Claire is cynical about love and relationships because she didn’t really have a happy family home. Her formative years were spent in boarding school, with her family barely staying in touch. She keeps people at a distance. While Helen embraces her new photography friends and then Marcio and his family, Claire keeps everyone but Kim at arm’s length.

They both have a personal journey, and of course both are parallel-universe versions of me, taking tiny parts of my life and exploring them further. They’re different enough in character, if not in speech, that I can’t work on both novels together, not even to edit one while writing the other.

When I got Baby Blues out, though, and began skimming it to correct a grammar fault I didn’t realise I was prone to (not putting commas around names in dialogue) I found it wasn’t as awful as I remember. I can see some wordy chapters, probably a bit preachy, that want trimming. I need to find someone who reads Spanish to validate my lovely Google Translator bits of text, but it’s not awful.

Helen's street in London

Helen’s street in London

The best part is I’d already formatted it for Smashwords so it only needed tweaking to get it passed the Autovetter. So, if anyone fancies reading it and helping identify the weaknesses, the woolly chapters, or if anyone speaks Spanish, drop me a line. It’s not live on Smashwords, as it’s not quite ready to be released into the wild. But if you let me know your preferred format, either in the comments or via email/facebook/twitter I’ll send you a copy.

Postscript: Oops! The book is live on Smashwords because I uploaded a version then went to get the kids from nursery, forgetting to ‘unpublish’ it. When I got home, 41 free copies had been downloaded. I want to keep it live in case anyone leaves a review (the ultimate Beta Reader experience) but I have put a price on it now, so I don’t expect to sell any copies until it is cleared for the Premium Catalogue. The above still applies: if you’d like a free copy, let me know.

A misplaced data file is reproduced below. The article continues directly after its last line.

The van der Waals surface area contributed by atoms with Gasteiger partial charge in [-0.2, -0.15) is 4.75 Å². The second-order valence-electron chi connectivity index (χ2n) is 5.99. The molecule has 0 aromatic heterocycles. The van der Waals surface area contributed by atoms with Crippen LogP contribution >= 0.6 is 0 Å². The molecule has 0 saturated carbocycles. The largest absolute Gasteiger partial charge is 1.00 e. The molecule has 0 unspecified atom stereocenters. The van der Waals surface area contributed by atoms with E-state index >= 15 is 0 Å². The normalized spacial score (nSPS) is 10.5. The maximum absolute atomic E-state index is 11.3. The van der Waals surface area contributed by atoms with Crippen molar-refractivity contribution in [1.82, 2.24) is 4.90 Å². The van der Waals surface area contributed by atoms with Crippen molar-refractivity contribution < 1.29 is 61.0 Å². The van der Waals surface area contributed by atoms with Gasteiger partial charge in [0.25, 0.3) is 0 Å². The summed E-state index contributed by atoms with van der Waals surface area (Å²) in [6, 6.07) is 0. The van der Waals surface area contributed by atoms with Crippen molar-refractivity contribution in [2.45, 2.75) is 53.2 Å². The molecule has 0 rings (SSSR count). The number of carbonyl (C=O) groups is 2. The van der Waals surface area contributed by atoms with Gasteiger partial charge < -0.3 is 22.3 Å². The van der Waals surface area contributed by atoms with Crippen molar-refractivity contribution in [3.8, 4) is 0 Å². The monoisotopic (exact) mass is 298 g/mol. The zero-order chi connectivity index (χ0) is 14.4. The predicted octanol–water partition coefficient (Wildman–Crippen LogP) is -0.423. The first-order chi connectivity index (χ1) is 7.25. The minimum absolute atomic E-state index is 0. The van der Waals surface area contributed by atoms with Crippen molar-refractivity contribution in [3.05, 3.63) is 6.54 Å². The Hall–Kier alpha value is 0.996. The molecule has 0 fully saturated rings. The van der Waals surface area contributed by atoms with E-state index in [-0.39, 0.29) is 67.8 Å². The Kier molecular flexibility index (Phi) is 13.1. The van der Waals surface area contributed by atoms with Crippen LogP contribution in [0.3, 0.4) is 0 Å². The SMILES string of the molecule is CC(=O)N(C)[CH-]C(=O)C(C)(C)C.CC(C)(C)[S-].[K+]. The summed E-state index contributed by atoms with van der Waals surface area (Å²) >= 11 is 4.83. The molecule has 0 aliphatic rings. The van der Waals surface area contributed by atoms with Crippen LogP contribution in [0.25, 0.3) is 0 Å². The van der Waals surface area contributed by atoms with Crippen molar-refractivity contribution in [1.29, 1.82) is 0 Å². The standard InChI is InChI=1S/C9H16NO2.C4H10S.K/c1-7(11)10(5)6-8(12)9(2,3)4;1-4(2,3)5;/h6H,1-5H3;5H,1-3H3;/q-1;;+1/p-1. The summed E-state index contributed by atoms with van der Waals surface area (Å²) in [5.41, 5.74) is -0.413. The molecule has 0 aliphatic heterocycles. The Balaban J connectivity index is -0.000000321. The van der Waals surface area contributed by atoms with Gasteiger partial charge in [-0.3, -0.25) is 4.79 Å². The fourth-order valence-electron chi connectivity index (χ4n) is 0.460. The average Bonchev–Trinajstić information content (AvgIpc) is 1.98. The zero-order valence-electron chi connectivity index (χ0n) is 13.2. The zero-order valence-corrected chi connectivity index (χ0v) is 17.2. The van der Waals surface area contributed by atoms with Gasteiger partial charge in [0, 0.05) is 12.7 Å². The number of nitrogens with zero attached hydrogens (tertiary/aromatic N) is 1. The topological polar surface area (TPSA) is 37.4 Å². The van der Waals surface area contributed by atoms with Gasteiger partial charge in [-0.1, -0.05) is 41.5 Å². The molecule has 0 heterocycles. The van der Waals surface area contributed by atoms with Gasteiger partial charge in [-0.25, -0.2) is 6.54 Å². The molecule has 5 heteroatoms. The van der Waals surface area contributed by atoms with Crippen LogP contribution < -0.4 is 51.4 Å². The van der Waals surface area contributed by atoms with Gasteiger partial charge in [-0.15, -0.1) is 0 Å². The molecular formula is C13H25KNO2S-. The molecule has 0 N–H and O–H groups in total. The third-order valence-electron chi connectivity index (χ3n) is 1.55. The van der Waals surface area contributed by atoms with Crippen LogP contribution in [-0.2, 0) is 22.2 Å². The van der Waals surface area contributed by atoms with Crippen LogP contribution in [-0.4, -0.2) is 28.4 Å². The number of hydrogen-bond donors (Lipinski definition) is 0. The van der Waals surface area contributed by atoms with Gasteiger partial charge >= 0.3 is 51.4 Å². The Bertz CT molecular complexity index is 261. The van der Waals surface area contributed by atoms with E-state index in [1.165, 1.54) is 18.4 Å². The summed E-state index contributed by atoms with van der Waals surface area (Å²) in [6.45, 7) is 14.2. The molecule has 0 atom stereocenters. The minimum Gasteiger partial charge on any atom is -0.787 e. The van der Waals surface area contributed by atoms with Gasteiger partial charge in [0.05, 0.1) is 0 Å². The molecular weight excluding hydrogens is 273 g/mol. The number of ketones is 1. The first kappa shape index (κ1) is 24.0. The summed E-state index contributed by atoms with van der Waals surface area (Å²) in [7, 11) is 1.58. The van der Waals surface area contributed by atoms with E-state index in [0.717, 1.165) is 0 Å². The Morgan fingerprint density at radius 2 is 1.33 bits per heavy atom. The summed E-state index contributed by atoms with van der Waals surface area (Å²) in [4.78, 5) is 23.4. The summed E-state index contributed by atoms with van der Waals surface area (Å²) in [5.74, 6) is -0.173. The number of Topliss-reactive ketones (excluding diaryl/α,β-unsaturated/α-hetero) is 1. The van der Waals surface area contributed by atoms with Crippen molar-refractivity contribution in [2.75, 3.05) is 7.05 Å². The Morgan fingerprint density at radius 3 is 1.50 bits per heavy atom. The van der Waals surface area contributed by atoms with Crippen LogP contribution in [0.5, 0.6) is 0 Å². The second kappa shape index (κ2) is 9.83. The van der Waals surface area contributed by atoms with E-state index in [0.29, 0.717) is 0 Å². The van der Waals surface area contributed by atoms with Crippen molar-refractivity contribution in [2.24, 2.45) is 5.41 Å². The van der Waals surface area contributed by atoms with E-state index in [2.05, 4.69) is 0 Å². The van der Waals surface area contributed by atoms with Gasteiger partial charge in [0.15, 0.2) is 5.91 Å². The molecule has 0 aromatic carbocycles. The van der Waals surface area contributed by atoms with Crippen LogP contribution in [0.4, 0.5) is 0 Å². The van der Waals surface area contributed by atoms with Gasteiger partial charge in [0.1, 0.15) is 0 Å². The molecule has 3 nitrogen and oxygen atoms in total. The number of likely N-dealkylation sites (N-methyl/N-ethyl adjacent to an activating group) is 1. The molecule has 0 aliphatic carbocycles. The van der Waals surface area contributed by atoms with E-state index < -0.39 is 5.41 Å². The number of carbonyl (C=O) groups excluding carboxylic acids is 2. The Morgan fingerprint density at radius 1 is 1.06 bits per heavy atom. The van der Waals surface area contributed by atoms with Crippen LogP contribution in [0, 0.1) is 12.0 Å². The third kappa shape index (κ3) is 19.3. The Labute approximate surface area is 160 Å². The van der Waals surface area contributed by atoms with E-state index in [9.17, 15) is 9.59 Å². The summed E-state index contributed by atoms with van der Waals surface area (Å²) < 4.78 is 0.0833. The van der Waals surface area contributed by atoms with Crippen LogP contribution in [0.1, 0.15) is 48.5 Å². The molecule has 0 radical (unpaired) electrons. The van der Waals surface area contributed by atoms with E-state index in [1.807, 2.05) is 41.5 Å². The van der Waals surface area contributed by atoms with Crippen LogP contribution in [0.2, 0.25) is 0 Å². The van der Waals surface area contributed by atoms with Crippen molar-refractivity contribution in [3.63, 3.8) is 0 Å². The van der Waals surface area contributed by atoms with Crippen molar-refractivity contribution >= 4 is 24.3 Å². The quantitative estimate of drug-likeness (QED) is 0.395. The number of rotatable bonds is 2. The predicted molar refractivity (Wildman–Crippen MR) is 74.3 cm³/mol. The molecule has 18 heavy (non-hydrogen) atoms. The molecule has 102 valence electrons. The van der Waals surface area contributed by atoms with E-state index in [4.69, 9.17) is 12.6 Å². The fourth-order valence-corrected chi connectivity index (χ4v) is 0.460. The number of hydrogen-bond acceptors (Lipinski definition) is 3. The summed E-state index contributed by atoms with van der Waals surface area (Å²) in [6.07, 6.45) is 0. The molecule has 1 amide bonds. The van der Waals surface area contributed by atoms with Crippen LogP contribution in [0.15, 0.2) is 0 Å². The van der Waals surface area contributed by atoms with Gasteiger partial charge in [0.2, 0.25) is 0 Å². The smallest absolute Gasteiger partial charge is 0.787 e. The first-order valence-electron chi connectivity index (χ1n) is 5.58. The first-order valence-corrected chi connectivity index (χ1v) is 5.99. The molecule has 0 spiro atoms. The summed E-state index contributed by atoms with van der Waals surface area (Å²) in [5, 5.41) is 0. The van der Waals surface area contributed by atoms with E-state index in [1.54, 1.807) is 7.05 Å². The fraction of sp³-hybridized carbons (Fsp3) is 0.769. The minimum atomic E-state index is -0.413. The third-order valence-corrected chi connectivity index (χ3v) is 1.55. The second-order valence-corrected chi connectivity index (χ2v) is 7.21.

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Below is the next installment in my novel Two-Hundred Steps Home: written in daily posts since 1st January as part of my 2013 365 Challenge. Read about the challenge here.You can catch up by downloading the free ebook volumes on the right hand side of the blog:

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“Where are we going?”

Kim looked over at Claire, who had her eyes on the road. “You could at least let me drive. The doctor told you to rest your wrist for 48 hours. I can drive, you know. Just because we can’t afford a second car.”

Claire bit back a sigh. When did Kim start worrying so much about money? I’m driving a Skoda, not a jag. She kept the words unspoken. Who knew what hormone-induced turmoil was churning in her friend’s mind. Maybe all the stuff with the wedding and the baby has made her realise that money is important. I doubt Jeff earns a fortune working for a charity and I know the acting doesn’t pay. Well, at least there’s one thing I can do without hurting her sensitivities.

“So, where are we going?”

“You’ll find out when we get there.”

“You sound like my mother.”

Claire laughed. “You sound like Sky.”

Kim tilted her head to one side and said in a sing-song voice, “Are we there yet?”

Claire turned the car into a side street and killed the engine.

“Yes.”

Kim looked around the residential street, perplexed.

“And where are we, exactly? I thought you said this was exciting.” She pouted. “I don’t call visiting someone at 10am on a Sunday morning exciting. I could be reading the paper over coffee and croissants. Or toast at least.”

“Well, seeing as you’ve given me no notice of your impending nuptials, time is of the essence. Sharon was free to see us. Remember it’s early on a Sunday for her too.”

“But who is she?”

Someone I used to work with. Well, she headed up Compliance, but we got on well.”

“I don’t need a Pre-nup you know.” Kim went pale. “Jeff would kill me. Besides, neither of us owns anything. If I ever make my fortune on the big screen I’ll be happy to share.”

“She’s not in Compliance anymore, silly,” Claire said, as she led the way along a path of nodding daffodils to ring the bell.

“Well, what does she do?”

“You’ll see.”

“You’re being horribly cryptic.”

“I know.” Claire giggled. “I’m getting my own back for your little bombshell.”

“You fiend. I didn’t mean to keep it from you.”

“Well, you’re about to be put out of your misery.”

Footsteps could be heard approaching the door, which was opened by a fresh-faced woman with short dark hair. She was wearing an apron.